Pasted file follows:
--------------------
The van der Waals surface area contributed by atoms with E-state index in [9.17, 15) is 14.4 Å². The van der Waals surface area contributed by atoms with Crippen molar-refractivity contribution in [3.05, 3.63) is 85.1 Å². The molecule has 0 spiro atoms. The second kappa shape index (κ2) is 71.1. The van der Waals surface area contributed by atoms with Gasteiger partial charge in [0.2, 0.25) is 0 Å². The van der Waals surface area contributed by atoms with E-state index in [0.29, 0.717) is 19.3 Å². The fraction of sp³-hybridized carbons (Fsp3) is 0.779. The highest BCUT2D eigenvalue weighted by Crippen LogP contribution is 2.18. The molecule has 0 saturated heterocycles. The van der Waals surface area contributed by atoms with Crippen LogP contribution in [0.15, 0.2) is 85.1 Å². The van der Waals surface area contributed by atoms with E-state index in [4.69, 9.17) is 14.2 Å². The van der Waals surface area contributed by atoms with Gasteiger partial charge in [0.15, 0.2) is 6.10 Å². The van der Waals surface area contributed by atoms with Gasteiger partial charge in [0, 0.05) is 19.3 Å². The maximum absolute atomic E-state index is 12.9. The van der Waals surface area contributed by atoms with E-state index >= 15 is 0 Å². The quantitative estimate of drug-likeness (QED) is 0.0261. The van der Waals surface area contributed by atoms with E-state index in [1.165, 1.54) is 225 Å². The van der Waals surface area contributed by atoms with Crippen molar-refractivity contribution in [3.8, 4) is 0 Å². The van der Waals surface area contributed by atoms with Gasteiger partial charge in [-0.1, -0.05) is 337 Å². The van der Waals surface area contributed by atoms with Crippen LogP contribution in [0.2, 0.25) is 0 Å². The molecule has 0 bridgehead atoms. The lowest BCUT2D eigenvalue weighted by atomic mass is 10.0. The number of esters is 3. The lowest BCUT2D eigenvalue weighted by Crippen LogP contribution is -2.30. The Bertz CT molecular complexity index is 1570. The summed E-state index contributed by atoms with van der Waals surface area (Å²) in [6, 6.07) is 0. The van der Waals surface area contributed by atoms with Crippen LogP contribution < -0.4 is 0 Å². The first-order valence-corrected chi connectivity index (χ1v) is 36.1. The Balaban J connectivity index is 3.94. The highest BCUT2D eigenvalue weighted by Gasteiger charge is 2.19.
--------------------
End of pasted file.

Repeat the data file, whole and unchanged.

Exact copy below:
The van der Waals surface area contributed by atoms with E-state index in [9.17, 15) is 14.4 Å². The van der Waals surface area contributed by atoms with Crippen molar-refractivity contribution in [3.05, 3.63) is 85.1 Å². The molecule has 0 spiro atoms. The second kappa shape index (κ2) is 71.1. The van der Waals surface area contributed by atoms with Gasteiger partial charge in [0.2, 0.25) is 0 Å². The van der Waals surface area contributed by atoms with E-state index in [0.29, 0.717) is 19.3 Å². The fraction of sp³-hybridized carbons (Fsp3) is 0.779. The highest BCUT2D eigenvalue weighted by Crippen LogP contribution is 2.18. The molecule has 0 saturated heterocycles. The van der Waals surface area contributed by atoms with Crippen LogP contribution in [0.15, 0.2) is 85.1 Å². The van der Waals surface area contributed by atoms with E-state index in [4.69, 9.17) is 14.2 Å². The van der Waals surface area contributed by atoms with Gasteiger partial charge in [0.15, 0.2) is 6.10 Å². The van der Waals surface area contributed by atoms with Gasteiger partial charge in [0, 0.05) is 19.3 Å². The maximum absolute atomic E-state index is 12.9. The van der Waals surface area contributed by atoms with E-state index >= 15 is 0 Å². The quantitative estimate of drug-likeness (QED) is 0.0261. The van der Waals surface area contributed by atoms with E-state index in [1.165, 1.54) is 225 Å². The van der Waals surface area contributed by atoms with Crippen molar-refractivity contribution in [3.8, 4) is 0 Å². The van der Waals surface area contributed by atoms with Gasteiger partial charge in [-0.1, -0.05) is 337 Å². The van der Waals surface area contributed by atoms with Crippen LogP contribution in [0.2, 0.25) is 0 Å². The molecule has 0 bridgehead atoms. The lowest BCUT2D eigenvalue weighted by atomic mass is 10.0. The number of esters is 3. The lowest BCUT2D eigenvalue weighted by Crippen LogP contribution is -2.30. The Bertz CT molecular complexity index is 1570. The summed E-state index contributed by atoms with van der Waals surface area (Å²) in [6, 6.07) is 0. The van der Waals surface area contributed by atoms with Crippen LogP contribution < -0.4 is 0 Å². The first-order valence-corrected chi connectivity index (χ1v) is 36.1. The Balaban J connectivity index is 3.94. The highest BCUT2D eigenvalue weighted by Gasteiger charge is 2.19.